I saw an interview a few days ago with Christopher Nowinski who wrote the book HEAD GAMES, and it was really scary to listen to him when he talked about the serious injuries that occur on the football field.
    The book focused in the concussions and permanent injuries of the players.
    Also when young people play whose bodies are not matured it is even more critical to avoid injuries.
    I remember clearly when my oldest son was hit and did not get up immediately. Those few minutes he was laying on the field were like an eternity.
    But he loved the sport so much, and I am only thankful he had no permanent injuries.
    Many are not that lucky.
    I totally understand your concerns and you are not overreacting.
    You are a loving father who cares about the well being of his son, and that is how it should be.
    As to the hypocrites who pray after a game like this, that is another story in itself.

  3. I grew up in Busch Stadium wearing nothing but Cardinal Red. It's hard to have the same compassion for that sport being so far from home for so many years. In the recent decade I have grown to love the players of the sometimes controversial New Orleans Saints and LSU Tigers. That said, the bounty scandal hit "close to heart" in our home. I'm glad to see the players fight for their rights and Goodell to (hopefully) realize he isn't control of a communist community. I think it is repulsive to see that it is in levels as young as the Pee Wee league, but aware that "rewards" for big plays have always been part of many sports. I do not feel that doing so with an intent to injure is in the minds of most players. They are trained to make big plays. Those cowards that continue to do so after the whistle are the ones I feel need to have harsher individual penalties.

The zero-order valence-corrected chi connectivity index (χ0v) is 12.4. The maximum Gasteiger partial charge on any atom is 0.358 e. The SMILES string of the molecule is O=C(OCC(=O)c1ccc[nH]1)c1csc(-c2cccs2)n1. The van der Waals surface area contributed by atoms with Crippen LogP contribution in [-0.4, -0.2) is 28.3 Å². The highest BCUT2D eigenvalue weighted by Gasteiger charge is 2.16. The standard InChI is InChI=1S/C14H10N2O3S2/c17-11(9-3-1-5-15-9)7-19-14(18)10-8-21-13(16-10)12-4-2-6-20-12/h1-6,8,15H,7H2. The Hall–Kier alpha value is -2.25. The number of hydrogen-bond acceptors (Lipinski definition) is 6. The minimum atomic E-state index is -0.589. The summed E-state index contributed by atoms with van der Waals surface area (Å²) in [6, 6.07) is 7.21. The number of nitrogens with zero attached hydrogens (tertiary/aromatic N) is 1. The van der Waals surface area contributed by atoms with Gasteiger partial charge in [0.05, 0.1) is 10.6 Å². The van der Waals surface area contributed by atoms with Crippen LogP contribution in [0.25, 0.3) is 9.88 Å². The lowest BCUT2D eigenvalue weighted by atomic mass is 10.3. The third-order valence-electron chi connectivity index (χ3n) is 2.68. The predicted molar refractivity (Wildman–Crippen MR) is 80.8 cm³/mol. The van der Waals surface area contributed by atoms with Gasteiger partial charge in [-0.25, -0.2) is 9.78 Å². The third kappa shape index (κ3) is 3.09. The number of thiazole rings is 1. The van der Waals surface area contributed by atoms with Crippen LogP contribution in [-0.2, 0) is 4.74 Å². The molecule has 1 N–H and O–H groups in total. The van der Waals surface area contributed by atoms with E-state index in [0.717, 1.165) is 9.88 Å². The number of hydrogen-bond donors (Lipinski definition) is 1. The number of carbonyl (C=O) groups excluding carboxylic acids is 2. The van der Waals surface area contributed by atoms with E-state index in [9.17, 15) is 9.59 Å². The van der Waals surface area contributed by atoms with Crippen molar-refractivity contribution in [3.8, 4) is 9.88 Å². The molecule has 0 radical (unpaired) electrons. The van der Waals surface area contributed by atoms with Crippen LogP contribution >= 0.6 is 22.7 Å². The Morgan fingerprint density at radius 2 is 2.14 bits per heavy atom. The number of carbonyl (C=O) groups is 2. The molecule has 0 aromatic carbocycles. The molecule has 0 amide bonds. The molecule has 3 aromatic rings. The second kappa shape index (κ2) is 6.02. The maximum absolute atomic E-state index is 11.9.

As a mother, my views on many things have changed, largely in tv programs and sporting conduct. I tend to be overly competitive but enjoy seeing my daughter just go give it her all - win or lose. Did I want to pounce the little girl that tripped my daughter as they started off in the Mile Race two years ago in track? Absolutely! However, I kept my composure, believing that it is truly the example we set that is a larger part of their outlook on life.

    I would venture into the political aspect, but will just simply agree with the above mentioned... I have to ensure my Fantasy league is set for tomorrow, thanks for the reminder!

  4. Hey, Nordic-Guy, if you could've seen the game you'd realize just how good a dancer this kid is - he had to scramble on nearly every snap and largely avoided being sacked. In fact, on the play where he was hit in the head it was a broken play and he scrambled for the first down. I thought his forward progress was stopped as he was dragged down by three or four opposing players, then another kid came in leading with his helmet to deliver the hit. In hindsight I think the officials could've avoided this situation by blowing the whistle when forward progress was stopped, but it was a judgment call.
    The bigger issue is the "win at any cost" mentality that pervades our world. Look at the issues behind the Wall Street mess in 2008 and you'll see the absence of business ethics, replaced by a mentality that blurs the line between smart business decisions and greed-driven opportunism. This mentality is painfully obvious in sport because the playing field is under the microscope of parents, coaches, and fans who all want success. That's why I was so thankful that your son's coach took time to explain to the team that he knew the scoreboard reflected a defeat, but that he thought his team succeeded in the most important category - character. The other team was flagged repeatedly for personal fouls, unsportsman-like conduct, and I think one kid was ejected. It would've been easy to get upset and seek revenge for those cheap shots, but that's not what builds character in young men like your son.
    The point is, if we don't teach kids to value character and to make wise choices when they're kids, how do we expect them to exemplify good ethics and wisdom when they're older?

  5. Proverbs 13:2
    From the fruit of their lips people enjoy good things, but the unfaithful have an appetite for violence.